One of the most stressful parts of being in the construction industry is that work is never certain. You’re a contractor, and that means you bid on jobs. If you lose ten or more bids in a row while your other jobs are wrapping up, it may seem like you’re about to have no work at all. That translates into no income, which can be very stressful. But if you underbid on a number of jobs and win them all, suddenly you’re going to have so much work that you can’t possibly get everything done on time. Managing your backlog is key to making sure you always have projects going on and money coming in.
You may feel like the more contracts in your backlog, the better. This shows that you have a lot of revenue lined up and can grow. However, that’s not always the case. If you have huge projects lined up, you may have to expand to be able to complete them and other projects on time. But then what do you do with this large crew and all that equipment after the project is done? If you can’t keep getting large projects, you’ve over-extended yourself. If you don’t grow to cover these projects, you could lose some of those contracts by being unable to fulfill them. That leads to a tarnished reputation. If you can’t keep your backlog manageable, you’ve got a problem. Here are some tips for dealing with the risks that come with your backlog.
Risks You May Face
There are a number of different risks you may face when it comes to your backlog, but fortunately, there are also many tools that can help you deal with these risks. To make full use of these tools, you need an expert who understands how to use them to assess your risks. For construction companies, that expert is a surety bond underwriter. These professionals will be able to take a look at your income, your awarded contracts, and your schedule to determine where you stand and what risks you face. In particular, they will look at the following areas:
Your Work In Progress Schedule
The first area to examine is how much work you have in progress. This includes any project you’ve started or have done any work on. An underwriter will be able to use this to determine the percentage of your backlog that’s being worked on, its overall size, and when you should get to other projects.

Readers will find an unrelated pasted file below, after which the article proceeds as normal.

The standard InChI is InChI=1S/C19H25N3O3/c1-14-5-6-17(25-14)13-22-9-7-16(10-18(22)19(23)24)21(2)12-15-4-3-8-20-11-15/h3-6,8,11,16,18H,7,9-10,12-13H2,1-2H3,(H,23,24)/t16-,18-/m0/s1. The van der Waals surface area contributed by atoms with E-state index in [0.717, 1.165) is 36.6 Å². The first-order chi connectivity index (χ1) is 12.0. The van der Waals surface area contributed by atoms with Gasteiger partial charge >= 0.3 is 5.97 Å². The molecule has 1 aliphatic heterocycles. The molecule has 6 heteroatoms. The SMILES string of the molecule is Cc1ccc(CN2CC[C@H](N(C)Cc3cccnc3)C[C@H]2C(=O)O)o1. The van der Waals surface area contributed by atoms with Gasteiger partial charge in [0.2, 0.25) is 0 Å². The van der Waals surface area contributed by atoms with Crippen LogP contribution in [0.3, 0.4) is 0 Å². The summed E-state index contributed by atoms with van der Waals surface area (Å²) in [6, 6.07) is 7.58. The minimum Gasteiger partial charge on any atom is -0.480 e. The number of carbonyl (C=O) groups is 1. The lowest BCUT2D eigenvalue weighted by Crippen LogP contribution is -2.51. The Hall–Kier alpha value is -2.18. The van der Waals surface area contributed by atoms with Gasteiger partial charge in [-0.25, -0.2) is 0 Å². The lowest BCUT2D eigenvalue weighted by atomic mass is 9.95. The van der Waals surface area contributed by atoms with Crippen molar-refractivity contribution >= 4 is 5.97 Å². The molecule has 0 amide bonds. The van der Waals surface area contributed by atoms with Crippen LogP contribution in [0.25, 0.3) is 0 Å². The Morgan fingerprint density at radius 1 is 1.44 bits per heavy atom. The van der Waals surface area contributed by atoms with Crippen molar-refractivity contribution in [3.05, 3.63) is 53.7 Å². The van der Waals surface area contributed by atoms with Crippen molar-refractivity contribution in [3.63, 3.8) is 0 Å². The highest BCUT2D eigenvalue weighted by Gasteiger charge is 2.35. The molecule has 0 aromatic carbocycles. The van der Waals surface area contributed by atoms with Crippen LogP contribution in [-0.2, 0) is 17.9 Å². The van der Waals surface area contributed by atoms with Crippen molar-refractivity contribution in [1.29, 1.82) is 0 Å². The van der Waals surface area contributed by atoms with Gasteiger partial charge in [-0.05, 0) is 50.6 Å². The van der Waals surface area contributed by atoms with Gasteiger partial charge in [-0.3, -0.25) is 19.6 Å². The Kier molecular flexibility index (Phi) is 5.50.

In most cases, an underwriter will be able to use your WIP information to forecast your balance sheet for the upcoming 12 months which will give you an idea of what income you can expect. Although, keep in mind that the actual revenue you generate could be more or less than the forecast depending on a wide range of factors.
Assessments of Worksites
While your surety underwriter may not understand everything you’re doing on a construction site, they’re still able to look at the organization and productivity levels. They can use this to get an idea of where you are on the project and gauge your crew’s overall efficiency, which in turn will allow them to better forecast how much of your backlog you’ll be able to handle within a year and how consistent you will be.
Overall, the conclusions your underwriting will be able to draw will give you an idea if you can take on more contracts or if you’re already overextended. If your forecast is relatively low and your on-the-ground assessment was good, you can likely add a few more projects to the backlist. On the other hand, if your evaluation wasn’t the best, you may already be unable to handle the backlog, and taking on more projects won’t help your anticipated profit forecast.
Tips for Managing Your Backlog
If you’re concerned about your backlog, these tips will help you keep it under control.
- Follow up on any bid you submit, even if it was already awarded. Thank the client for their consideration and ask if there’s anything you should change in order to be more competitive the next time. Stress why you believe your company could do the work better. Even if the bid has been awarded, the project isn’t truly lost under the final contracts have been signed.
- Know what the cost of the job will be, what your profit margin is, and what you can realistically afford to negotiate. Never take on a project that you won’t make money on – it just takes up time that could be spent on a more rewarding job. Likewise, if you’re losing bids, look at where you’re pricing your services. You could be inflating your costs too much.
- Don’t expand just because you can win the bids. Approach expansion carefully and make sure you can sustain the growth.
- Know what your capacity is. Understand how many projects you can realistically work on at one time without over-extending your crew. If you’re approaching that limit, take steps to get things under control.
Having a large backlog or a few giant projects in your backlog can be risky. You may take on too much and find that you just can’t keep up, or you may underestimate your team and not have enough work. By having an expert help you analyze your projections, you can learn how to maximize your revenues and grow at a predictable and successful rate.